The problem with saying something new is that you have to use old words to say it - which then become a barrier to understanding what you are saying.

When you reflect on your own life, a factor common to many of your memories and learning experiences is their emotional dimension. Despite this being the single most obvious feature of learning, this simple observation cannot be explained by the learning theories we have today. (Where there is an attempt e.g. 'Flashbulb memories', they are treated as the exception rather than the rule. Other explanations citing 'distinctiveness' are patently circular).

As you and I experience the world it is our reactions to stimuli that are encoded. These reactions are affective - by which I mean subtle emotional states.

There are two kinds of thing we can accomplish as learning professionals. We can create resources that support people in addressing their concerns, or we can try and create that sense of concern - typically through emotionally significant experiences - since it is concern that underpins all learning. In simple terms, we are either helping people tackle the challenges they face or presenting them with new ones (for example, using a 'flipped classroom' approach, or the transferability of care).
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Twenty years ago, I thought (as did many people) that adaptive learning was going to be the future. Later, at the BBC, my team developed a virtual 'personal trainer' - a little character that lived in your task bar and popped up with personalised learning suggestions once in a while. It wasn't a success. Can you guess why not?

Imagine you're thinking of putting up some shelves.

The first problem is how on earth a system would know that you are planning to do that.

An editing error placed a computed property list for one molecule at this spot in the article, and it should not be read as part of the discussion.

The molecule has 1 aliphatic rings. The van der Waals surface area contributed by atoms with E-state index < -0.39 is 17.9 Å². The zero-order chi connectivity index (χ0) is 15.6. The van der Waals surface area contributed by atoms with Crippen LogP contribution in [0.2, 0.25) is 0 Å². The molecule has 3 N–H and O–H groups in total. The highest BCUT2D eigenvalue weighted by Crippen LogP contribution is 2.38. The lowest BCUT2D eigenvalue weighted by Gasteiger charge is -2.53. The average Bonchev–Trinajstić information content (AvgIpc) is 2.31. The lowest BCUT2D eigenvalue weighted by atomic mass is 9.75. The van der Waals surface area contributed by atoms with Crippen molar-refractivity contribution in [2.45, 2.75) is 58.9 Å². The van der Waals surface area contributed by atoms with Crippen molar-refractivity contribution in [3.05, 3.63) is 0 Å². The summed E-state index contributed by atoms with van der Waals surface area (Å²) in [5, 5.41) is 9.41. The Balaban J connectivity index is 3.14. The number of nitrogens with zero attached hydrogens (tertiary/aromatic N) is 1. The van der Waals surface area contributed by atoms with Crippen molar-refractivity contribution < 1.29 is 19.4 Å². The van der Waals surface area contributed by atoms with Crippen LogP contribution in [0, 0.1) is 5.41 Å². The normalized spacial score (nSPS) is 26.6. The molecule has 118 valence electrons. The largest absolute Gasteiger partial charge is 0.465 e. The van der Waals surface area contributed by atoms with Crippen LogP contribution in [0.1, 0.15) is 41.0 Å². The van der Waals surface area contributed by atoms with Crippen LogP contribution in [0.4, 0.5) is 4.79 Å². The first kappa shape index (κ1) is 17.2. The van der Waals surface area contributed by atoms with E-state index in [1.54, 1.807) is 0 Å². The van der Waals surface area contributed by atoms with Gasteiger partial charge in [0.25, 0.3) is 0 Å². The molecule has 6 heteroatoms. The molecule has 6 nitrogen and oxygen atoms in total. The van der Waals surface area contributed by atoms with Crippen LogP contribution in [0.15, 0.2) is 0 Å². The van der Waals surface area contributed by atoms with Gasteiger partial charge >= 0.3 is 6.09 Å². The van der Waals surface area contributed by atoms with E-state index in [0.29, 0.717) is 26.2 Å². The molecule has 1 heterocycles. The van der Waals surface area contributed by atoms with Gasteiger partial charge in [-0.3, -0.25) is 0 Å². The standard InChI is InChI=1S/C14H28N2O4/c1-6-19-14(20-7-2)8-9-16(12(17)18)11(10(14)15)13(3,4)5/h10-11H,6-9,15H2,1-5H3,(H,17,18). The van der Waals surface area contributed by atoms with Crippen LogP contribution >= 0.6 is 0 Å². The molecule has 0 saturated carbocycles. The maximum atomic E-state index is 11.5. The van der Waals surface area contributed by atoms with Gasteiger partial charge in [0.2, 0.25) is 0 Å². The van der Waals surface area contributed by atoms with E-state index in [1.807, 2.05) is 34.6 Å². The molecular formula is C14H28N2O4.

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I made this remark in conversation with Martin Couzins, and since he thought it memorable enough to cite in this article, I thought it worthy of further explanation.

For twenty years or so I've been attending learning conferences where someone will carp on about how important business alignment is. It's the 101 of conference speeches. It's the sound of training pleading to be taken seriously.

Well, business alignment is killing you, and I'd like to explain why.
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In encouraging people to think about the shift from courses to resources I have found that the principal mistake is to break (course) content into small chunks and assume that these now constitute resources, by virtue of their format.

It can be hard for people to see why this is a mistake at all: after all the results look similar. Both sets of outputs may be short videos, infographics, checklists and guides, for example.

The story that defines me is one of dissatisfaction I suppose: I was a young psychology lecturer who, through the application of learning theory to technology, discovered that none bore much relation to reality - and began to question their validity.

It troubled me (but no-one else, it seemed) that so much activity could be based on so little; that without an answer to that fundamental question 'how do people learn?' every 'learning' conversation was just noise.

You need to be careful with gamification.

I stopped wearing my fitness tracker a while back. Turns out, after a while the endless data, challenges, prompts and apps began to sap the intrinsic enjoyment of running. I began to feel like the device was controlling me. 

Gamification can kill the 'why'.

In my previous post I talked about the importance of the 'why' - the way that it links our activity to a deeper narrative; our personal story.
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At HRTech last year Yves Morieux described the marked decline in employee engagement, the boom in active disengagement (employees who are deliberately working against their organisation's objectives), and the resulting slide in productivity.

This is happening because people are storytellers. Bear with me. People strive to construct a coherent narrative to their lives - to make sense of their lives (this is just one of the reasons that Maslow's Hierarchy of Needs is wrong).
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